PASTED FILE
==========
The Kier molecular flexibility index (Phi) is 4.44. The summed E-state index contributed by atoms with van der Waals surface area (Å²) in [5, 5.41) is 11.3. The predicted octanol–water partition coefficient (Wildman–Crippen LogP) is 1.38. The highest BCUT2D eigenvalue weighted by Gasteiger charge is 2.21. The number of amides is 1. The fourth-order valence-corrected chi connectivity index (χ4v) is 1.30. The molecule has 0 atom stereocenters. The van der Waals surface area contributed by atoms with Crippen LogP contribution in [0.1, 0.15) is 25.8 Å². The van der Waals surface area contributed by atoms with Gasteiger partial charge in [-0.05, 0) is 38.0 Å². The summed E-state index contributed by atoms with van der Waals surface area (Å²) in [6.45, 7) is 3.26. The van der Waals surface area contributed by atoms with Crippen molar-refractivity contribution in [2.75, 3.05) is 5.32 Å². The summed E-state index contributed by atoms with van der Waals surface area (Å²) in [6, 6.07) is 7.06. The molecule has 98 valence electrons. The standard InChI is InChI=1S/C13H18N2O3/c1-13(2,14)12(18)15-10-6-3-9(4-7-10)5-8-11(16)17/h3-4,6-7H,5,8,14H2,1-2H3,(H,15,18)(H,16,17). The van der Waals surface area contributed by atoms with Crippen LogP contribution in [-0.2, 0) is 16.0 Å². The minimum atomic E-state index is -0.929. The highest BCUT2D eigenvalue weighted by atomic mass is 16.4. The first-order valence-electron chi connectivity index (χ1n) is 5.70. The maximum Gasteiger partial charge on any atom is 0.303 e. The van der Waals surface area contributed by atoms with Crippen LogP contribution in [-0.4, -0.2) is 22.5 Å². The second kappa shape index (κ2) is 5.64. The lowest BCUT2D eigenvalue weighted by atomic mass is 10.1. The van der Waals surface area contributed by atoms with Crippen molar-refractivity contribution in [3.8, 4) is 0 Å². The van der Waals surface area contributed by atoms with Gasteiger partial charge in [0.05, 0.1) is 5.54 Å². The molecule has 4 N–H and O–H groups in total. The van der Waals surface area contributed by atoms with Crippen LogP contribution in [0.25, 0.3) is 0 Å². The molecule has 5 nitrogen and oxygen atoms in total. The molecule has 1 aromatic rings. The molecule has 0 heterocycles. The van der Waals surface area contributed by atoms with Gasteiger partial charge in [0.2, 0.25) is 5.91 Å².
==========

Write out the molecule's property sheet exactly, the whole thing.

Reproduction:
The Kier molecular flexibility index (Phi) is 4.44. The summed E-state index contributed by atoms with van der Waals surface area (Å²) in [5, 5.41) is 11.3. The predicted octanol–water partition coefficient (Wildman–Crippen LogP) is 1.38. The highest BCUT2D eigenvalue weighted by Gasteiger charge is 2.21. The number of amides is 1. The fourth-order valence-corrected chi connectivity index (χ4v) is 1.30. The molecule has 0 atom stereocenters. The van der Waals surface area contributed by atoms with Crippen LogP contribution in [0.1, 0.15) is 25.8 Å². The van der Waals surface area contributed by atoms with Gasteiger partial charge in [-0.05, 0) is 38.0 Å². The summed E-state index contributed by atoms with van der Waals surface area (Å²) in [6.45, 7) is 3.26. The van der Waals surface area contributed by atoms with Crippen molar-refractivity contribution in [2.75, 3.05) is 5.32 Å². The summed E-state index contributed by atoms with van der Waals surface area (Å²) in [6, 6.07) is 7.06. The molecule has 98 valence electrons. The standard InChI is InChI=1S/C13H18N2O3/c1-13(2,14)12(18)15-10-6-3-9(4-7-10)5-8-11(16)17/h3-4,6-7H,5,8,14H2,1-2H3,(H,15,18)(H,16,17). The van der Waals surface area contributed by atoms with Crippen LogP contribution in [-0.2, 0) is 16.0 Å². The minimum atomic E-state index is -0.929. The highest BCUT2D eigenvalue weighted by atomic mass is 16.4. The first-order valence-electron chi connectivity index (χ1n) is 5.70. The maximum Gasteiger partial charge on any atom is 0.303 e. The van der Waals surface area contributed by atoms with Crippen LogP contribution in [-0.4, -0.2) is 22.5 Å². The second kappa shape index (κ2) is 5.64. The lowest BCUT2D eigenvalue weighted by atomic mass is 10.1. The van der Waals surface area contributed by atoms with Crippen molar-refractivity contribution in [3.8, 4) is 0 Å². The van der Waals surface area contributed by atoms with Gasteiger partial charge in [0.05, 0.1) is 5.54 Å². The molecule has 4 N–H and O–H groups in total. The van der Waals surface area contributed by atoms with Crippen LogP contribution in [0.25, 0.3) is 0 Å². The molecule has 5 nitrogen and oxygen atoms in total. The molecule has 1 aromatic rings. The molecule has 0 heterocycles. The van der Waals surface area contributed by atoms with Gasteiger partial charge in [0.2, 0.25) is 5.91 Å².